However, the use of these psychotropic drugs in epileptics has been cause of concern for clinicians because of reports that these drugs have proconvulsant or frank convulsant effects (Skowron & Stimel 1992; Rosenstein et al 1993), since they are known to modulate pre and postsynaptic receptors and neurotransmitters (GABA, NE, DA, 5-HT etc). Therefore, while considering the use of a second class of drug, in addition to an AED regimen, for correcting the underlying psychiatric co-morbidity, it is important to recognize and assess possible implications of such a combination. Therefore, the present study was undertaken to evaluate neuropharmacological possibilities with widely prescribed AED, CBZ in combination with different psychotropic drugs. 

Methods and Aims


Swiss strain male albino mice (20-26 gm) raised at the Central Animal House Facility of Jamia Hamdard were used. The animals were housed in polypropylene cages (10/cage) with a natural light-dark cycle. The mice were fed on a standard pellet diet (Amrut rat and mice feed, Pune, India) and water ad libitum.

The project was undertaken with prior approval from the University Animals Ethics Committee. Utmost care was taken to ensure that animals were treated in the most humane and ethically acceptable manner.

Drugs and Chemicals: The studies utilized the following drugs and chemicals

Alprazolam (ALPRAX; Torrent Pharmaceuticals Ltd., India)

Carbamazepine (TEGRITAL; Novartis India Ltd.)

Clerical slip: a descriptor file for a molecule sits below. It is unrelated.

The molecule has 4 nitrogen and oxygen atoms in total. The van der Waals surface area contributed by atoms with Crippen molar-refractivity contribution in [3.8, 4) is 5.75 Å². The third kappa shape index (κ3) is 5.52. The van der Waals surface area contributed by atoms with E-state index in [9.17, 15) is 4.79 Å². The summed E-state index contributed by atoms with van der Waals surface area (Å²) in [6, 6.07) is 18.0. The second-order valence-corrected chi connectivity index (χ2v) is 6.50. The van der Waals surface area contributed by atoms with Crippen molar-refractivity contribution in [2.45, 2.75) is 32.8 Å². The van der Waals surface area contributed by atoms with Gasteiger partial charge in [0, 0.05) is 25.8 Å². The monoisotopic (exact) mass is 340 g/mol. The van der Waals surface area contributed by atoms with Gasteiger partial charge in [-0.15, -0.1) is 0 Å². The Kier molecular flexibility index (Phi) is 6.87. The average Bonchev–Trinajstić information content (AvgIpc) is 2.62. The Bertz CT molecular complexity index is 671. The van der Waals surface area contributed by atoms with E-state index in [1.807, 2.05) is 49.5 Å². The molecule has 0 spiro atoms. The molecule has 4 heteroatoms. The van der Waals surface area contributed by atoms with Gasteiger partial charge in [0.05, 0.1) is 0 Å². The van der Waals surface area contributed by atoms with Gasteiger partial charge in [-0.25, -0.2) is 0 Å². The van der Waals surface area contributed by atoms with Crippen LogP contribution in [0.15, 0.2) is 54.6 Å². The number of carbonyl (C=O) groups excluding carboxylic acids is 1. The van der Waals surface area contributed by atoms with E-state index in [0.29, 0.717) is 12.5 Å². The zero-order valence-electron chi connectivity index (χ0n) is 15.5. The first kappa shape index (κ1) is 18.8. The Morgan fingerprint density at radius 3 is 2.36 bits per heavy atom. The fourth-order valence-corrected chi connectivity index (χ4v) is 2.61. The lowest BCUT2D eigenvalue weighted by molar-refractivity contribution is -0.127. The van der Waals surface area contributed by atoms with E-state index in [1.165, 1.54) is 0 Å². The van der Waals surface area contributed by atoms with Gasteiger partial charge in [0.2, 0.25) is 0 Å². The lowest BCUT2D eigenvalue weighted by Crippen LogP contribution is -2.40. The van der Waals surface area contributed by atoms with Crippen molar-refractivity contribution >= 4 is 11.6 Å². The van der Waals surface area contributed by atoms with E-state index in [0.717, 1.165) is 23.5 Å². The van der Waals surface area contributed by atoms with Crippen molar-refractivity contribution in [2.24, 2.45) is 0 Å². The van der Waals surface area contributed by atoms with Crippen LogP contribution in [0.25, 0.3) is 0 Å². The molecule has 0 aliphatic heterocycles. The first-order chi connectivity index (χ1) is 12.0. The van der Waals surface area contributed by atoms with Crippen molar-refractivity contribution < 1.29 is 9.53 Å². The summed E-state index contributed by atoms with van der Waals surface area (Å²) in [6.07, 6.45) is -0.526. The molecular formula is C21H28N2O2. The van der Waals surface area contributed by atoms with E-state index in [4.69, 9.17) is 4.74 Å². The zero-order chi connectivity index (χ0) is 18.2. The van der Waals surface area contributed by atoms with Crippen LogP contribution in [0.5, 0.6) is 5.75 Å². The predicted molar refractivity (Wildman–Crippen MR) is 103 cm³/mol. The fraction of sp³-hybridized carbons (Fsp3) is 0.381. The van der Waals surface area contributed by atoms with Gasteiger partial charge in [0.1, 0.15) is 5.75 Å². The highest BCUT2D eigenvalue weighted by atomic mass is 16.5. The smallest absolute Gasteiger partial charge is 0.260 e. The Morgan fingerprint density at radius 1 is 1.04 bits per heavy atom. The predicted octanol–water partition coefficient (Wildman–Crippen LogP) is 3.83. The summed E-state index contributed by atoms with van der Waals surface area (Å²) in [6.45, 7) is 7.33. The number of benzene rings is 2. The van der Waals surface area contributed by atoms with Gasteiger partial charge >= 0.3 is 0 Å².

Sertraline (SERTA; Unichem Labs Ltd., India)

Alprazolam Sertraline combination (ALPRAX Plus; Torrent Pharmaceuticals Ltd., India)

Picrotoxin (Sigma Chemicals Co. USA)

Scopolamine (Sigma Chemicals Co. USA)

Piracetam – (NOOTROPIL; UCB India Ltd.)


To study (a) the effect of addition of sertraline and alprazolam to carbamazepine on chemically induced seizures in mice and (b) the effect of these combinations on memory scores.



Picrotoxin induced convulsions

The method use was essentially similar to that described by Gupta et al (1999).

Male albino mice were given a dose of picrotoxin i.e. 3.5 mg/kg subcutaneously, after suitable latency corresponding to the time of peak effect after oral administration of the test drug. Immediately after administration of picrotoxin, the animal was placed in the observational area and observed for 30 minutes. The time of onset of convulsive behavior, nature and severity of convulsions were carefully recorded using the scoring system 1-7: hyperlocomotion, piloerection –1; stunning, catatonic posture –2; clonic body tremors –3; prolonged clonic tremors – 4; tonic forelimb convulsions followed by clonus –5; repetitive tonic forelimb convulsions followed by clonus –6; tonic extension of both forelimbs and hindlimbs followed by clonus – 7. A mean cumulative score was calculated for each treatment group for comparisons and statistical analysis.

The study comprised of eight groups: Gr I: PTX (3.5mg/kg s.c.); Gr II: ALP (2mg/kg po); Gr III: SERT (10 mg/kg po); Gr IV: ALP + SERT (2 + 10 mg/kg po); Gr V: CBZ (50 mg/kg po); Gr VI: CBZ + SERT (50+ 10 mg/kg po); Gr VII: CBZ + ALP (50 + 2 mg/kg po); Gr VIII: CBZ + ALP + SERT (50 + 2 + 10 mg/kg po).

On the day of the experiment the chemoconvulsant was administered at the interval corresponding to the time of peak effect of the test drug/drugs. Each animal in a group was observed for a period of 30 minutes for onset, duration and severity of convulsions

Spontaneous Alternation Behavior on Plus Maze